Video: Networked Army Radar Destroys 2 Maneuvering Cruise Missiles
As a part of the United States Marine Corps’ (USMC) massive shift from being a “Second Army” towards being an extension of naval power projection in the Pacific, the Corps is preparing to take down Chinese ships and aircraft carriers. By adapting platforms that are already in use with other branches of the military, the USMC hopes to rapidly field a potent anti-ship capability. Here’s how.
Navy Marine Expeditionary Ship Interdiction System
One of the more novel approaches to anti-ship warfare the Marine Corps is developing involves unmanned, land-based drones—the Navy Marine Expeditionary Ship Interdiction System (NMESIS). The NMESIS mates the Navy’s new Naval Strike Missile, a sea-skimming anti-ship missile, with an unmanned Joint Light Tactical Vehicle. The JLTV, sans cab space, would be remotely operated, probably from any one of a number of islands that dot parts of the Western Pacific Ocean and would provide a rugged and quickly maneuverable anti-ship capability.
While the Corp already has a land-based land attack capability with the High Mobility Artillery Rocket System (HMARS), the mobile multiple rocket launcher platform struggles to hit non-stationary targets like moving ships. The Naval Strike Missile on the other hand is highly maneuverable.
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Although some details about the Naval Strike Missile are unknown, the manufacturer Kongsberg lists its range as greater than 100 nautical miles, or about 185 kilometers. Rather than a top-attack flight profile, the NSM can fly at an “extremely low sea skimming altitude” at high subsonic speeds in order to evade enemy radar. It is also capable of “high-G end game maneuvers” during its terminal flight phase to evade anti-missile defenses.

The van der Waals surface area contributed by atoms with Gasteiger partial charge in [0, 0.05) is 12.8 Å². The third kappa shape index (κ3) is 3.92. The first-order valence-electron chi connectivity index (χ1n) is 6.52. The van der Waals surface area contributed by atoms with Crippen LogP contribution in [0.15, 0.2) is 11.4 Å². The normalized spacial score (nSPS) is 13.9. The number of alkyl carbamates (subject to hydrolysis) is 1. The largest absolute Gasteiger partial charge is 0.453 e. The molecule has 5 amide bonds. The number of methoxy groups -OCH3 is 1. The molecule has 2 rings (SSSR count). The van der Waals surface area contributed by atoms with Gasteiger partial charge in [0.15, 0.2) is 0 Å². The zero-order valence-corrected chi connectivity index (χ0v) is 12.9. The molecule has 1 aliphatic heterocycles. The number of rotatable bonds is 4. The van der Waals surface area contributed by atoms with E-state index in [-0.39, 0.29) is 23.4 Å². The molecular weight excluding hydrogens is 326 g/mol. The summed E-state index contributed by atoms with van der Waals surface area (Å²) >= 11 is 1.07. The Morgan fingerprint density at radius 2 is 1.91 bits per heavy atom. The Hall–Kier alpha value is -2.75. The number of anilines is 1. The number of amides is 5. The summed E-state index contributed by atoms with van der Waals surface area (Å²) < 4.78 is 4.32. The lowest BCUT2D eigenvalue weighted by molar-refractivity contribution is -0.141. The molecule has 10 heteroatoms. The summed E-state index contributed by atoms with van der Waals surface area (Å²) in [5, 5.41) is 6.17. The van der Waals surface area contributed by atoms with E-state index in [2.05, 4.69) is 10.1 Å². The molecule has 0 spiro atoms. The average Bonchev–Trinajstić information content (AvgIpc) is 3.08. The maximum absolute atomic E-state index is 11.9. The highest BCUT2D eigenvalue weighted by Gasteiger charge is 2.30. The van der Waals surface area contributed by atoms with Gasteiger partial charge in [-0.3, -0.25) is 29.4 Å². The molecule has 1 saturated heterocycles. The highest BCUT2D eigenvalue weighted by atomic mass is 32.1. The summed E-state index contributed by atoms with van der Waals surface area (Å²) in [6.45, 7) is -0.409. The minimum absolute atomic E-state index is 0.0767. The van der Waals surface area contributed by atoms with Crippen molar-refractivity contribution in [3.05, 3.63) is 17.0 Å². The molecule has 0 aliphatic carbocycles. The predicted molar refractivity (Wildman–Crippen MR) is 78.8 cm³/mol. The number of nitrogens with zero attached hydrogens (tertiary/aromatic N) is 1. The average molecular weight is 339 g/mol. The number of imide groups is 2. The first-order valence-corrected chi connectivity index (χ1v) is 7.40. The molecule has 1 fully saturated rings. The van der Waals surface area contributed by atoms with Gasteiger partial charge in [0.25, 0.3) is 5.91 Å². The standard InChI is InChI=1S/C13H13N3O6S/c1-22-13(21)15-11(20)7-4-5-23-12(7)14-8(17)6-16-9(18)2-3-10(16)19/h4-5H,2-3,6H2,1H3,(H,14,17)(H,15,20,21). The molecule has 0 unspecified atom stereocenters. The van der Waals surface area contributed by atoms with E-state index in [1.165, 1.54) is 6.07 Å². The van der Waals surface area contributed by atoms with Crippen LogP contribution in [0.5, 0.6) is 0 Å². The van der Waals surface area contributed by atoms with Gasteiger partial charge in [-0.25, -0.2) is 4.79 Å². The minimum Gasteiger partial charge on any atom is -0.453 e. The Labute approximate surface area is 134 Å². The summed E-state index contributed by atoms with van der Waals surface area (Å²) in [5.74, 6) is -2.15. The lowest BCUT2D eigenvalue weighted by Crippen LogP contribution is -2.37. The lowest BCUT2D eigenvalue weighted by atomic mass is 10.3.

In December, the Corps successfully test-fired the Naval Strike Missile (NSM) from a JLTV truck to prove the platform’s ability to carry and fire the NSM. Concept art renderings show a recognizable JLTV grill and lights with a HMARS-like missile erector/launcher system mated to the frame.
Another USMC project running in parallel to the NMESIS program is an effort to adapt the Tomahawk missile for hitting ships at sea from fixed positions on land, made possible by the America’s 2019 withdrawal from the 1987 Intermediate-Range Nuclear Forces Treaty.
The treaty, signed by the United States and the Soviet Union, barred both countries from fielding land-based cruise missiles and ballistic missiles with 500-5,500 kilometer ranges, though this did not apply to air- and sea-launched variants. Depending on the variant, Tomahawk missiles range from 1,300 to 2,500 kilometers.
While the NMESIS platform will provide a short-term anti-ship missile solution, in the long term, the Corps would like to supplement the platform with a Ground-Launched Cruise Missile (GLCM) that would be able to strike targets from even farther away than the NSM—and maybe forcing the Chinese Navy farther out to sea. Combined with land-based Tomahawk cruise missiles, the USMC is close to fielding a couple of potent new ship killers.
Caleb Larson is a Defense Writer with The National Interest. He holds a Master of Public Policy and covers U.S. and Russian security, European defense issues, and German politics and culture.